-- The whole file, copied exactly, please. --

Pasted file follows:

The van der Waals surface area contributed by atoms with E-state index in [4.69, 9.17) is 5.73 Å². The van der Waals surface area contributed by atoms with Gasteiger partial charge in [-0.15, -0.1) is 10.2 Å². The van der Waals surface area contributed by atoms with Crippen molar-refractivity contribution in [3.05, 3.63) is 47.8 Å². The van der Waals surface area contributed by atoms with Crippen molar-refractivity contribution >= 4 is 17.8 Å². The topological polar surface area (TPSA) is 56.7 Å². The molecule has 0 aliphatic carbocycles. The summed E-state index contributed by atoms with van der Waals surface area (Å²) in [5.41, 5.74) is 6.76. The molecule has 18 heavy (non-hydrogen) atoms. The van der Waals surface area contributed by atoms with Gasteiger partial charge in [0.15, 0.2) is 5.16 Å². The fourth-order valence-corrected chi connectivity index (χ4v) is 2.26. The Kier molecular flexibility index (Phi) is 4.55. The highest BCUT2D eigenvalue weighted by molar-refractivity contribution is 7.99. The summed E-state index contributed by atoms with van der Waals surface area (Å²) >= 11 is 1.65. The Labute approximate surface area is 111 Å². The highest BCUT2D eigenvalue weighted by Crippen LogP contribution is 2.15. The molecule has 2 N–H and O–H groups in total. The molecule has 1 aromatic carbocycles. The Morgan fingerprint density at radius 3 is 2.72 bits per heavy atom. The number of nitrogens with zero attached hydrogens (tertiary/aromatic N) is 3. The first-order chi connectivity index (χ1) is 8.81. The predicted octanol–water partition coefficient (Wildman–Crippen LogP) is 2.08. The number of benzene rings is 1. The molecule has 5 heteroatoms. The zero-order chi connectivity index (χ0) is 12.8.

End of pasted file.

The van der Waals surface area contributed by atoms with E-state index in [4.69, 9.17) is 5.73 Å². The van der Waals surface area contributed by atoms with Gasteiger partial charge in [-0.15, -0.1) is 10.2 Å². The van der Waals surface area contributed by atoms with Crippen molar-refractivity contribution in [3.05, 3.63) is 47.8 Å². The van der Waals surface area contributed by atoms with Crippen molar-refractivity contribution >= 4 is 17.8 Å². The topological polar surface area (TPSA) is 56.7 Å². The molecule has 0 aliphatic carbocycles. The summed E-state index contributed by atoms with van der Waals surface area (Å²) in [5.41, 5.74) is 6.76. The molecule has 18 heavy (non-hydrogen) atoms. The van der Waals surface area contributed by atoms with Gasteiger partial charge in [0.15, 0.2) is 5.16 Å². The fourth-order valence-corrected chi connectivity index (χ4v) is 2.26. The Kier molecular flexibility index (Phi) is 4.55. The highest BCUT2D eigenvalue weighted by molar-refractivity contribution is 7.99. The summed E-state index contributed by atoms with van der Waals surface area (Å²) >= 11 is 1.65. The Labute approximate surface area is 111 Å². The highest BCUT2D eigenvalue weighted by Crippen LogP contribution is 2.15. The molecule has 2 N–H and O–H groups in total. The molecule has 1 aromatic carbocycles. The Morgan fingerprint density at radius 3 is 2.72 bits per heavy atom. The number of nitrogens with zero attached hydrogens (tertiary/aromatic N) is 3. The first-order chi connectivity index (χ1) is 8.81. The predicted octanol–water partition coefficient (Wildman–Crippen LogP) is 2.08. The number of benzene rings is 1. The molecule has 5 heteroatoms. The zero-order chi connectivity index (χ0) is 12.8.